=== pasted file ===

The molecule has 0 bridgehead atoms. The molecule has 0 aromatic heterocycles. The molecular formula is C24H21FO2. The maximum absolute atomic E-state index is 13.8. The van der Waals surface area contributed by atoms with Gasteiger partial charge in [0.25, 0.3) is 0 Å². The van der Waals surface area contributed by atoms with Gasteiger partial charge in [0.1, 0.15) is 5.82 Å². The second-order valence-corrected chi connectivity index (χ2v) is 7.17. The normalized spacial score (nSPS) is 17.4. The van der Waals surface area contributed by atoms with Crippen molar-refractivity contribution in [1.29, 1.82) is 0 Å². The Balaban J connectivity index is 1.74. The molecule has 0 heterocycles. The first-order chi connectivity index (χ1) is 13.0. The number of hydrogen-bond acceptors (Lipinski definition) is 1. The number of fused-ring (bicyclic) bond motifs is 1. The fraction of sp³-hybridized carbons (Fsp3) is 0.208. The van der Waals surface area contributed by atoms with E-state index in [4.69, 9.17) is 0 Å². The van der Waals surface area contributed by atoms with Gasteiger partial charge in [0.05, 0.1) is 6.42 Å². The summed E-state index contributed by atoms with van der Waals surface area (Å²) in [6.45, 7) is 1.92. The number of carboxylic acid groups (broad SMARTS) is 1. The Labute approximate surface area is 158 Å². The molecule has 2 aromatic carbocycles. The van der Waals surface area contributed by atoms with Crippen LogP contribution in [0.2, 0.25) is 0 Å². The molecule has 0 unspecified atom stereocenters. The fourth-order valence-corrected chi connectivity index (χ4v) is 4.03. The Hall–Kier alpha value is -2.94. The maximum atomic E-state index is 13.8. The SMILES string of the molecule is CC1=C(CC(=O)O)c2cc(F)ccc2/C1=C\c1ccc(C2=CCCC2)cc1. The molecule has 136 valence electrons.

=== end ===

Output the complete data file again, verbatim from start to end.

The molecule has 0 bridgehead atoms. The molecule has 0 aromatic heterocycles. The molecular formula is C24H21FO2. The maximum absolute atomic E-state index is 13.8. The van der Waals surface area contributed by atoms with Gasteiger partial charge in [0.25, 0.3) is 0 Å². The van der Waals surface area contributed by atoms with Gasteiger partial charge in [0.1, 0.15) is 5.82 Å². The second-order valence-corrected chi connectivity index (χ2v) is 7.17. The normalized spacial score (nSPS) is 17.4. The van der Waals surface area contributed by atoms with Crippen molar-refractivity contribution in [1.29, 1.82) is 0 Å². The Balaban J connectivity index is 1.74. The molecule has 0 heterocycles. The first-order chi connectivity index (χ1) is 13.0. The number of hydrogen-bond acceptors (Lipinski definition) is 1. The number of fused-ring (bicyclic) bond motifs is 1. The fraction of sp³-hybridized carbons (Fsp3) is 0.208. The van der Waals surface area contributed by atoms with E-state index in [4.69, 9.17) is 0 Å². The van der Waals surface area contributed by atoms with Gasteiger partial charge in [0.05, 0.1) is 6.42 Å². The summed E-state index contributed by atoms with van der Waals surface area (Å²) in [6.45, 7) is 1.92. The number of carboxylic acid groups (broad SMARTS) is 1. The Labute approximate surface area is 158 Å². The molecule has 2 aromatic carbocycles. The van der Waals surface area contributed by atoms with Crippen LogP contribution in [0.2, 0.25) is 0 Å². The molecule has 0 unspecified atom stereocenters. The fourth-order valence-corrected chi connectivity index (χ4v) is 4.03. The Hall–Kier alpha value is -2.94. The maximum atomic E-state index is 13.8. The SMILES string of the molecule is CC1=C(CC(=O)O)c2cc(F)ccc2/C1=C\c1ccc(C2=CCCC2)cc1. The molecule has 136 valence electrons.